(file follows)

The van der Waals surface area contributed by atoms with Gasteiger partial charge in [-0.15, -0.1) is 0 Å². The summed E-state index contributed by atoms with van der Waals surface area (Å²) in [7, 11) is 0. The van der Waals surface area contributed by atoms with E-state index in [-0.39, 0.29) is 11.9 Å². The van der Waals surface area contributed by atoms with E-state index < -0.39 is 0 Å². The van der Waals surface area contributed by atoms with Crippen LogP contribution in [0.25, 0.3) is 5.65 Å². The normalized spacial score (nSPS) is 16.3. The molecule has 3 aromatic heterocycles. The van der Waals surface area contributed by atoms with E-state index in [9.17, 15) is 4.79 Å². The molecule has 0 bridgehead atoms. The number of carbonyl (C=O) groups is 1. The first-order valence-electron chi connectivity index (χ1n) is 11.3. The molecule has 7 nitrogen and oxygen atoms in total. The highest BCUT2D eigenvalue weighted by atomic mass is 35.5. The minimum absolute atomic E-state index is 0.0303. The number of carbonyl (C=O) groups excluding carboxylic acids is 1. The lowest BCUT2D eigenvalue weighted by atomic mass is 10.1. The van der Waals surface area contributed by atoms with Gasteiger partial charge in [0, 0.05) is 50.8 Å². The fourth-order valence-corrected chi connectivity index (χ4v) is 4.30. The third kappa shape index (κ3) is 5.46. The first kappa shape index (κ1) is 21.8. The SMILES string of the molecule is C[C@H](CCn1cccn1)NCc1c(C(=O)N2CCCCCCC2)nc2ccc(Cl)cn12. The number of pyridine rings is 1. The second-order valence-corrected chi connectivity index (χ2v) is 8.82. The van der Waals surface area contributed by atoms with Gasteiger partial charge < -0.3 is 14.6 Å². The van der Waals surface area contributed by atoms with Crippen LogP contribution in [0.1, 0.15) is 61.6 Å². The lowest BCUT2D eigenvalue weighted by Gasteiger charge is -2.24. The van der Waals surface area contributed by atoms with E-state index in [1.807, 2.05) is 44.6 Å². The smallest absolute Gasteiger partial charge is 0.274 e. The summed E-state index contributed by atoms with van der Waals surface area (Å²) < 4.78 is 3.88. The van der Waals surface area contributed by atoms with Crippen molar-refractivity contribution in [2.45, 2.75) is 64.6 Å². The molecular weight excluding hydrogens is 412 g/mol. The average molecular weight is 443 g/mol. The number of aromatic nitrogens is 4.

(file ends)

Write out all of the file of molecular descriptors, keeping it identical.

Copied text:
The van der Waals surface area contributed by atoms with Gasteiger partial charge in [-0.15, -0.1) is 0 Å². The summed E-state index contributed by atoms with van der Waals surface area (Å²) in [7, 11) is 0. The van der Waals surface area contributed by atoms with E-state index in [-0.39, 0.29) is 11.9 Å². The van der Waals surface area contributed by atoms with E-state index < -0.39 is 0 Å². The van der Waals surface area contributed by atoms with Crippen LogP contribution in [0.25, 0.3) is 5.65 Å². The normalized spacial score (nSPS) is 16.3. The molecule has 3 aromatic heterocycles. The van der Waals surface area contributed by atoms with E-state index in [9.17, 15) is 4.79 Å². The molecule has 0 bridgehead atoms. The number of carbonyl (C=O) groups is 1. The first-order valence-electron chi connectivity index (χ1n) is 11.3. The molecule has 7 nitrogen and oxygen atoms in total. The highest BCUT2D eigenvalue weighted by atomic mass is 35.5. The minimum absolute atomic E-state index is 0.0303. The number of carbonyl (C=O) groups excluding carboxylic acids is 1. The lowest BCUT2D eigenvalue weighted by atomic mass is 10.1. The van der Waals surface area contributed by atoms with Gasteiger partial charge in [0, 0.05) is 50.8 Å². The fourth-order valence-corrected chi connectivity index (χ4v) is 4.30. The third kappa shape index (κ3) is 5.46. The first kappa shape index (κ1) is 21.8. The SMILES string of the molecule is C[C@H](CCn1cccn1)NCc1c(C(=O)N2CCCCCCC2)nc2ccc(Cl)cn12. The number of pyridine rings is 1. The second-order valence-corrected chi connectivity index (χ2v) is 8.82. The van der Waals surface area contributed by atoms with Gasteiger partial charge < -0.3 is 14.6 Å². The van der Waals surface area contributed by atoms with Crippen LogP contribution in [0.1, 0.15) is 61.6 Å². The lowest BCUT2D eigenvalue weighted by Gasteiger charge is -2.24. The van der Waals surface area contributed by atoms with E-state index in [1.807, 2.05) is 44.6 Å². The smallest absolute Gasteiger partial charge is 0.274 e. The summed E-state index contributed by atoms with van der Waals surface area (Å²) < 4.78 is 3.88. The van der Waals surface area contributed by atoms with Crippen molar-refractivity contribution in [2.45, 2.75) is 64.6 Å². The molecular weight excluding hydrogens is 412 g/mol. The average molecular weight is 443 g/mol. The number of aromatic nitrogens is 4.